I have a simple circuit that uses a MOSFET to switch on and off a ~100W LED spotlight (30V, 3A). It works for this application.

I have been asked to modify the circuit so that the LED can be dimmed instead, but without using PWM (the reasons are beyond the scope of this question, but I can explain if needed).

So my naive solution was to drive the gate of the MOSFET with the output of a DAC, per the schematic below:


simulate this circuit – Schematic created using CircuitLab

The DAC I am using is the MCP4725 (specifically the breakout board from Sparkfun). The MOSFET is a logic level one, IXFP5N50P3, and it is properly heatsinked.

After some testing with the DAC output at voltages other than 0 or 5V, I notice the MOSFET starting to fail. In some cases they end up letting some current flow even if the gate voltage is zero. In other cases they fails by never letting enough current flow for the LED to reach full brightness.

I suspect I am using the MOSFET in a mode of operation that is not safe, but I am not sure why, or how to tell by looking at the datasheet.

Is this MOSFET only usable for switching a load, and if so are there any other parts that would be suitable for this application ?

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    \$\begingroup\$ If the MOSFET works well for turning the LED on and off but fails when you try to dim by controlling the gate voltage then the cause of failure is most likely heat. Convince us that you have provided an adequate heatsink and show your calculations of the junction temperature. Also, provide a link to the datasheet for the LED. \$\endgroup\$ Aug 15, 2018 at 11:32
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    \$\begingroup\$ When not using PWM your MOSFET will need to operate as "variable resistor". It will then 'burn' all the unused power and get very, very , very hot. Besides a lot more difficult to control, compare it so start/stopping a rope or slowing it down, letting it slide through your hands. \$\endgroup\$
    – Oldfart
    Aug 15, 2018 at 11:36
  • \$\begingroup\$ Look at the datasheet of the MOSFET: Fig. 1. Output Characteristics @ TJ=25ºC. At Vgs=5V: Id=0.4A, so the FET's Vgs(th) is way too high. Your LED will never turn fully on, even at maximum DAC output. \$\endgroup\$
    – MartinF
    Aug 15, 2018 at 11:47
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    \$\begingroup\$ "I have been asked to modify the circuit so that the LED can be dimmed instead, but without using PWM (the reasons are beyond the scope of this question, but I can explain if needed).", I would love to hear the reason. I doubt that it is justified. \$\endgroup\$ Aug 15, 2018 at 19:12
  • \$\begingroup\$ @HarrySvensson the LEDs are used to provide patterns of light on an object that is filmed by a high speed camera. The system has 30 LEDs and each needs to be individually addressable. PWM'ing this many channels at the right speed did not seem doable with an Arduino. Perhaps with a different MCU, like a Parallax, it might be possible. \$\endgroup\$ Aug 16, 2018 at 8:23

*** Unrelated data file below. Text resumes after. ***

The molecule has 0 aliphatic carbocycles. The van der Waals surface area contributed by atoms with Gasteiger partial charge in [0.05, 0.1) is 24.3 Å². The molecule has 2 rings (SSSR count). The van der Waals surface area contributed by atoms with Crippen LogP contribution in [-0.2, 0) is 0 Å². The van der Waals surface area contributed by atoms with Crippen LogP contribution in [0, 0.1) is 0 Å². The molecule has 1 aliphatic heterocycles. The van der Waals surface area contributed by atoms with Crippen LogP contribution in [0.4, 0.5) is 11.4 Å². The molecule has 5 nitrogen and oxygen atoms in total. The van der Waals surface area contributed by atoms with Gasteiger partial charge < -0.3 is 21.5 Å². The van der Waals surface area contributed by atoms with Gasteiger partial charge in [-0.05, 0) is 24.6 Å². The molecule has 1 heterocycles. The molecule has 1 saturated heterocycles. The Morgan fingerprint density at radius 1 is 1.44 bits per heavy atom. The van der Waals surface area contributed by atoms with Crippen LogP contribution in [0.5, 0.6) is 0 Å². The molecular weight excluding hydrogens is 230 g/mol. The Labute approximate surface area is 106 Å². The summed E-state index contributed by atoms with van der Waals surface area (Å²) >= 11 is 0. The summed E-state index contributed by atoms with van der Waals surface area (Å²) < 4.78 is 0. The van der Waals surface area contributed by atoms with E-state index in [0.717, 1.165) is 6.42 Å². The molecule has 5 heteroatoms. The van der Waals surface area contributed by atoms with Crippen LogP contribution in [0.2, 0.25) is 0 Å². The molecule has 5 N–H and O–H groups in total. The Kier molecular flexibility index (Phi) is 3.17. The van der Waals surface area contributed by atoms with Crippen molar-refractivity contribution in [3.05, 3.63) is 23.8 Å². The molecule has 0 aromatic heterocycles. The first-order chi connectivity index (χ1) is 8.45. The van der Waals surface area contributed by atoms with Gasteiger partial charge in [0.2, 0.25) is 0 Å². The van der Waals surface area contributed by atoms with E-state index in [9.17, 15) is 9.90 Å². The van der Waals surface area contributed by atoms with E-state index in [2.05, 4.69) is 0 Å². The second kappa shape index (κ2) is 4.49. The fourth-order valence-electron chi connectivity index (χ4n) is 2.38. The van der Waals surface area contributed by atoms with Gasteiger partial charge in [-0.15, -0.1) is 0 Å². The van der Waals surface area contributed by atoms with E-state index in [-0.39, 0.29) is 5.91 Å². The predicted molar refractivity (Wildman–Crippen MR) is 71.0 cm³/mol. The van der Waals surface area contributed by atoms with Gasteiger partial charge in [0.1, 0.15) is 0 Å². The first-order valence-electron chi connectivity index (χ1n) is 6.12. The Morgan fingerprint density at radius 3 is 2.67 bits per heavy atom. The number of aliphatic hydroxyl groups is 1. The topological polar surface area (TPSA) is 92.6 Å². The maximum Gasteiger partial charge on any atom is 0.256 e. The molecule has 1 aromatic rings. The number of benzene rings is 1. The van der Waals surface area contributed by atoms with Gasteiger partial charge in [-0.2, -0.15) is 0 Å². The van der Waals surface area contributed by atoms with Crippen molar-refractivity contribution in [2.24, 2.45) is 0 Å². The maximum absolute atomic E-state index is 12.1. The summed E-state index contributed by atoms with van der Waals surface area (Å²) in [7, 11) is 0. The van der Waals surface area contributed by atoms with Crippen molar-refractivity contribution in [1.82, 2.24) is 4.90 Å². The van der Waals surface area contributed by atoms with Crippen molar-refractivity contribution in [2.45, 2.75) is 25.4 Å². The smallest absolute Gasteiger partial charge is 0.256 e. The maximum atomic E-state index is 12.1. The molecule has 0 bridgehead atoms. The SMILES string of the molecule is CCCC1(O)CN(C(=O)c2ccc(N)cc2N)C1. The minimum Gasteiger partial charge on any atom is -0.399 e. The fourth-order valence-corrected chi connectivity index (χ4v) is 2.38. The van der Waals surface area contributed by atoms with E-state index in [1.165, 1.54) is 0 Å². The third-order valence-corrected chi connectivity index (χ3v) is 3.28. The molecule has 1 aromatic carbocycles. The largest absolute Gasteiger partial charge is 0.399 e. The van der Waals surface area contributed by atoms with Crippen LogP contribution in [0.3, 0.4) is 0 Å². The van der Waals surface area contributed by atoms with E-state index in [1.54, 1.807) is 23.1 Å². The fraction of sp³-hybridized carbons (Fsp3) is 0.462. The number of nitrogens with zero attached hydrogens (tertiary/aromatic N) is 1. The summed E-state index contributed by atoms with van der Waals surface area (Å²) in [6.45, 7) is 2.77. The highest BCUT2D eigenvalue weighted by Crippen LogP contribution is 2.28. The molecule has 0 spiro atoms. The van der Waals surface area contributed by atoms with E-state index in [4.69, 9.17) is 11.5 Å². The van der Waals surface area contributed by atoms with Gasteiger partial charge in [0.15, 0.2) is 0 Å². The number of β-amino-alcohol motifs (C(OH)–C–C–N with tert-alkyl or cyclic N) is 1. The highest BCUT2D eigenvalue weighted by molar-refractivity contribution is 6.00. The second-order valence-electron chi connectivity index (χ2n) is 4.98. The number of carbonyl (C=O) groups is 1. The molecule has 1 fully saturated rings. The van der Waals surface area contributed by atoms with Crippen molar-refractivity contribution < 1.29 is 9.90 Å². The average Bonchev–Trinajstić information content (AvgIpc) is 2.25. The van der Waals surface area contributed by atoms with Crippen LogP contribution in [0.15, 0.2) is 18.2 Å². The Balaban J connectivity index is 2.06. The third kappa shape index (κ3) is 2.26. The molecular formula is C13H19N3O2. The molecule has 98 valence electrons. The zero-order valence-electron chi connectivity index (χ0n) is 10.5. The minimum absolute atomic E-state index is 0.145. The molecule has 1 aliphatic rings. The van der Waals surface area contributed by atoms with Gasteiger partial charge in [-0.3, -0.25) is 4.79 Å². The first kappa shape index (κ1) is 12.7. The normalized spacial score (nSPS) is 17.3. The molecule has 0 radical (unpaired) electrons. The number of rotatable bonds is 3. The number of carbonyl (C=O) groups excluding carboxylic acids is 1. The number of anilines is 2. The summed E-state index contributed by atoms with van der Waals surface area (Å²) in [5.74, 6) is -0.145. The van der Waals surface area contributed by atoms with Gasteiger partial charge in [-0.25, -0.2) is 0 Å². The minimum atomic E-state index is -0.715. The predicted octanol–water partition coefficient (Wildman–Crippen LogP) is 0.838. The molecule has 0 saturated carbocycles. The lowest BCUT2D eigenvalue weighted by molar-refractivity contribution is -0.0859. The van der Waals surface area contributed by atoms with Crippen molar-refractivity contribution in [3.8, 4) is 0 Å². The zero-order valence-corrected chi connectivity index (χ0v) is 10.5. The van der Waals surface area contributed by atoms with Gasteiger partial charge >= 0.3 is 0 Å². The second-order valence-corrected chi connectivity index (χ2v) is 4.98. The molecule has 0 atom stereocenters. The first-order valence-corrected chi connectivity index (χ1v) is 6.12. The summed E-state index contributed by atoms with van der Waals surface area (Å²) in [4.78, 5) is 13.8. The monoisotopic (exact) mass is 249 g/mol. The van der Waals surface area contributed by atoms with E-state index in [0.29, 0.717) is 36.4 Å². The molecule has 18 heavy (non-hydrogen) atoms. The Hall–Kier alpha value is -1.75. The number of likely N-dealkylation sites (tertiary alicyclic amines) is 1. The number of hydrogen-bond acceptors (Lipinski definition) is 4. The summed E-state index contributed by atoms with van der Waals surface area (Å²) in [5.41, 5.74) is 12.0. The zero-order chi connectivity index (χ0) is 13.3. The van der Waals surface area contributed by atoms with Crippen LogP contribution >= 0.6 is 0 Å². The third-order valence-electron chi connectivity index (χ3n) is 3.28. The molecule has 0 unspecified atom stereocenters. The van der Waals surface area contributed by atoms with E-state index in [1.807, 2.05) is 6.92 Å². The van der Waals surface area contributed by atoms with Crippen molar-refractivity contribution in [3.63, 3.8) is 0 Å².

1 Answer 1


It is not recommended (especially for 3 A) to turn an LED off and on for dimming purposes. You should use a constant current LED driver that delivers the current in continuous conduction mode (CCM). CCM means that the LED current never goes to zero between switching cycles. An inductor is required.

enter image description here

enter image description here

This is a simple Buck CC LED driver circuit using a 3 Amp Didoes Inc. AL8849.
Max current is set using RSET.
You would use the CTRL pin for PWM dimming

enter image description here

The easiest and arguably the best way to do this would be to use an AC powered $45 Mean Well 42V, 120 Watt HLG-120H-42B Constant Current Driver with three dimming methods utilizing a single pair of wires. This driver provides 93% efficiency from wall to LED.

This is a high quality driver with a 7 year warranty. There are cheaper knock off drivers available as well. I recommended the 42V where the constant current range is 12V-42V and max current is 2.9A. The 36V HLG-120H-36B is 18V-36V up to 3.4 A.


  1. 0-100K Resistance
  2. 0-10VDC
  3. 10V PWM

Dimming methods 2 or 3 would work in your application.

enter image description here

  • \$\begingroup\$ using a MeanWell driver I would need a control signal in the 1-10V range which will require additional circuitry to convert the 0-5V signal I have available from Arduino+DAC. So it's probably simpler to use an AL8843 as you suggest, though I am worried that it won't be enough as in the datasheet it claims "up to 60W of output power" and the LEDs require more than that (around 100W) \$\endgroup\$ Aug 21, 2018 at 22:09
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    \$\begingroup\$ If you look at the block diagram there is only a MOSFET between SW and ground. That MOSFET is rated at 3A. I do not see how the output voltage would put limitations on the 3A. I have not yet used this chip personally so I cannot test and verify for you. The 60W "output power" does conflict with the 3A and 40V spec so I understand your concern. There are not many 3A drivers with an internal MOSFET available. I see it as a matter of time. Do you have the time to build a prototype and test. If not then a driver with an external MOSFET, like an LM3409, may be a better way to go. \$\endgroup\$ Aug 21, 2018 at 23:03

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